DR NAJMA MOHAMED writes that Muslims must draw on the teachings of Islam to call to climate action and the pursuit of new economic pathways premised on wellbeing, sufficiency and fairness.
FOR decades, the message about the climate crisis has grown more urgent. The most recent was, ‘Act now or face an increase in the frequency and severity of extreme weather events as a result of climate change.’
The full extent of climate breakdown hit home in 2022, serving as a wake-up call for everyone, including the world’s two billion Muslims.
Facing the reality of the climate crisis
Climate change will have a wide range of consequences, including rising sea levels, rising temperatures, and an increase in extreme weather events. This will result in the loss of lives, the destruction of livelihoods, and the destruction of infrastructure. We estimate that the top ten climate disasters will cost the world more than $3 billion in damage by 2022. Floods in Pakistan and South Africa were devastating, as were heatwaves in China and Europe, droughts in East Africa and Central America, and hurricanes in the United States and the Caribbean.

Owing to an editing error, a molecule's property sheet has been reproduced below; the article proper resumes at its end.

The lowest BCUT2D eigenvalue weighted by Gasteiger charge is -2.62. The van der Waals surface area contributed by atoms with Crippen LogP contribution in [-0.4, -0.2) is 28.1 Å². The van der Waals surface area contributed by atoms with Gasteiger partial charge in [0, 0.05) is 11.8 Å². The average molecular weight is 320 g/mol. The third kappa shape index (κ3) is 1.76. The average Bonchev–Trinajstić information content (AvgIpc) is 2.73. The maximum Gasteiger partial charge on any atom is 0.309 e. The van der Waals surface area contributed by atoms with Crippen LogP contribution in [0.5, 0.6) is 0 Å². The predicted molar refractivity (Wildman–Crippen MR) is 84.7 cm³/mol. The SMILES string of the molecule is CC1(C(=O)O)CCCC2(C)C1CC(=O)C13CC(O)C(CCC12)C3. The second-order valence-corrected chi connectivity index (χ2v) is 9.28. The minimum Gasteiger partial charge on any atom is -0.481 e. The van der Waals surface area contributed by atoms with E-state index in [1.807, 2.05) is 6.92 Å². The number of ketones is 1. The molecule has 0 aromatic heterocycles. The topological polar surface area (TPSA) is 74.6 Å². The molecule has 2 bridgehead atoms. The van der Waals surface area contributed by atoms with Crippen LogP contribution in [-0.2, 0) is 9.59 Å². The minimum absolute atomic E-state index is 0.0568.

We only have a small window of opportunity to avert climate change. Country commitments and actions are currently insufficient to avert a global climate catastrophe. However, not all countries and people have equally contributed to climate change.